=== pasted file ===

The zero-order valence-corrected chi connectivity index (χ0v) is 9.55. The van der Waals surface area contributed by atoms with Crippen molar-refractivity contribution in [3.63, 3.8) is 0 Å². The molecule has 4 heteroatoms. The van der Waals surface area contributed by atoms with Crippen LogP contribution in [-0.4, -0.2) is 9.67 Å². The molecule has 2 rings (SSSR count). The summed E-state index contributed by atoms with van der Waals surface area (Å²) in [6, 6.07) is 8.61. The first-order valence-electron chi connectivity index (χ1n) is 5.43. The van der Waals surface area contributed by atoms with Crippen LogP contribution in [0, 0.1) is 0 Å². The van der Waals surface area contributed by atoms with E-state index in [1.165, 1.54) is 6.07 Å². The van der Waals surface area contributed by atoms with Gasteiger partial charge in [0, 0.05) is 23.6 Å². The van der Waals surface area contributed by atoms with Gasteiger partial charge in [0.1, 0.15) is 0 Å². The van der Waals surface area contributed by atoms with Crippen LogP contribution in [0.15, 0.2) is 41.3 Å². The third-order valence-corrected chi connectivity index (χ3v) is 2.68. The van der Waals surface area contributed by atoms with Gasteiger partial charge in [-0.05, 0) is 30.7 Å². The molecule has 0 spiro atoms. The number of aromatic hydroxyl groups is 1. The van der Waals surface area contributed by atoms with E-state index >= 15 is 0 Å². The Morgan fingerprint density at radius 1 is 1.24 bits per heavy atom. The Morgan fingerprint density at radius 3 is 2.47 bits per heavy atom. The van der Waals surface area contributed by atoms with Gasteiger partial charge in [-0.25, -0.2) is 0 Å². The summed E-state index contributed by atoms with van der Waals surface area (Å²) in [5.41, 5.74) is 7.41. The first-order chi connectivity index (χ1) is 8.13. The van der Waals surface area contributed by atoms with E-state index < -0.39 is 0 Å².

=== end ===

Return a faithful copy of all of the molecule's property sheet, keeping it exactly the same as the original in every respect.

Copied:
The zero-order valence-corrected chi connectivity index (χ0v) is 9.55. The van der Waals surface area contributed by atoms with Crippen molar-refractivity contribution in [3.63, 3.8) is 0 Å². The molecule has 4 heteroatoms. The van der Waals surface area contributed by atoms with Crippen LogP contribution in [-0.4, -0.2) is 9.67 Å². The molecule has 2 rings (SSSR count). The summed E-state index contributed by atoms with van der Waals surface area (Å²) in [6, 6.07) is 8.61. The first-order valence-electron chi connectivity index (χ1n) is 5.43. The van der Waals surface area contributed by atoms with Crippen LogP contribution in [0, 0.1) is 0 Å². The van der Waals surface area contributed by atoms with E-state index in [1.165, 1.54) is 6.07 Å². The van der Waals surface area contributed by atoms with Gasteiger partial charge in [0, 0.05) is 23.6 Å². The van der Waals surface area contributed by atoms with Gasteiger partial charge in [0.1, 0.15) is 0 Å². The van der Waals surface area contributed by atoms with Crippen LogP contribution in [0.15, 0.2) is 41.3 Å². The third-order valence-corrected chi connectivity index (χ3v) is 2.68. The van der Waals surface area contributed by atoms with Gasteiger partial charge in [-0.05, 0) is 30.7 Å². The molecule has 0 spiro atoms. The number of aromatic hydroxyl groups is 1. The van der Waals surface area contributed by atoms with E-state index >= 15 is 0 Å². The Morgan fingerprint density at radius 1 is 1.24 bits per heavy atom. The Morgan fingerprint density at radius 3 is 2.47 bits per heavy atom. The van der Waals surface area contributed by atoms with Gasteiger partial charge in [-0.25, -0.2) is 0 Å². The summed E-state index contributed by atoms with van der Waals surface area (Å²) in [5.41, 5.74) is 7.41. The first-order chi connectivity index (χ1) is 8.13. The van der Waals surface area contributed by atoms with E-state index < -0.39 is 0 Å².